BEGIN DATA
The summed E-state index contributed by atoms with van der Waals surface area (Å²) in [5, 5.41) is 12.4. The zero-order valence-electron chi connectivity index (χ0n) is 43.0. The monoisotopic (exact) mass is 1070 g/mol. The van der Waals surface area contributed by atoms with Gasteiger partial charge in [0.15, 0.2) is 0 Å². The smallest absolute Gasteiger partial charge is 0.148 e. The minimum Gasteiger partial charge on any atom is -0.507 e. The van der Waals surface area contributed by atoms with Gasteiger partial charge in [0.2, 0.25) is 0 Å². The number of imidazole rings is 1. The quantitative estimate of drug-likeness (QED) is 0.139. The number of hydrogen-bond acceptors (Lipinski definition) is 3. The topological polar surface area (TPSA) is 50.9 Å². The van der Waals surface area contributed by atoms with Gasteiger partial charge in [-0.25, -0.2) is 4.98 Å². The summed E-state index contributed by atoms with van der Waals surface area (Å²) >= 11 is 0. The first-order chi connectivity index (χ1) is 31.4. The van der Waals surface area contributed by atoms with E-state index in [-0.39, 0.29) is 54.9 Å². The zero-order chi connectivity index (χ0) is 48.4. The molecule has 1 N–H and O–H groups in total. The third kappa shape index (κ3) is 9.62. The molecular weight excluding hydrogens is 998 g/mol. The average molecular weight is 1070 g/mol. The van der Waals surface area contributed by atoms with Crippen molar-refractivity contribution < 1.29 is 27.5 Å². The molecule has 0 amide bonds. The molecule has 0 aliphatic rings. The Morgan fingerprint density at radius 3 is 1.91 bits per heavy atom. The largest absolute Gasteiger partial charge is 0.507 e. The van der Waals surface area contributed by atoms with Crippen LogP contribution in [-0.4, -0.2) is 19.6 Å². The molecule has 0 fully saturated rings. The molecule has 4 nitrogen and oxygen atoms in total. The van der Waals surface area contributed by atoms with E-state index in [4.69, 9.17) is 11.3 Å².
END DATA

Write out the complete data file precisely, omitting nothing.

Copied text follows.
The summed E-state index contributed by atoms with van der Waals surface area (Å²) in [5, 5.41) is 12.4. The zero-order valence-electron chi connectivity index (χ0n) is 43.0. The monoisotopic (exact) mass is 1070 g/mol. The van der Waals surface area contributed by atoms with Gasteiger partial charge in [0.15, 0.2) is 0 Å². The smallest absolute Gasteiger partial charge is 0.148 e. The minimum Gasteiger partial charge on any atom is -0.507 e. The van der Waals surface area contributed by atoms with Gasteiger partial charge in [0.2, 0.25) is 0 Å². The number of imidazole rings is 1. The quantitative estimate of drug-likeness (QED) is 0.139. The number of hydrogen-bond acceptors (Lipinski definition) is 3. The topological polar surface area (TPSA) is 50.9 Å². The van der Waals surface area contributed by atoms with Gasteiger partial charge in [-0.25, -0.2) is 4.98 Å². The summed E-state index contributed by atoms with van der Waals surface area (Å²) >= 11 is 0. The first-order chi connectivity index (χ1) is 31.4. The van der Waals surface area contributed by atoms with E-state index in [-0.39, 0.29) is 54.9 Å². The zero-order chi connectivity index (χ0) is 48.4. The molecule has 1 N–H and O–H groups in total. The third kappa shape index (κ3) is 9.62. The molecular weight excluding hydrogens is 998 g/mol. The average molecular weight is 1070 g/mol. The van der Waals surface area contributed by atoms with Crippen molar-refractivity contribution < 1.29 is 27.5 Å². The molecule has 0 amide bonds. The molecule has 0 aliphatic rings. The Morgan fingerprint density at radius 3 is 1.91 bits per heavy atom. The largest absolute Gasteiger partial charge is 0.507 e. The van der Waals surface area contributed by atoms with Crippen LogP contribution in [-0.4, -0.2) is 19.6 Å². The molecule has 0 fully saturated rings. The molecule has 4 nitrogen and oxygen atoms in total. The van der Waals surface area contributed by atoms with E-state index in [4.69, 9.17) is 11.3 Å².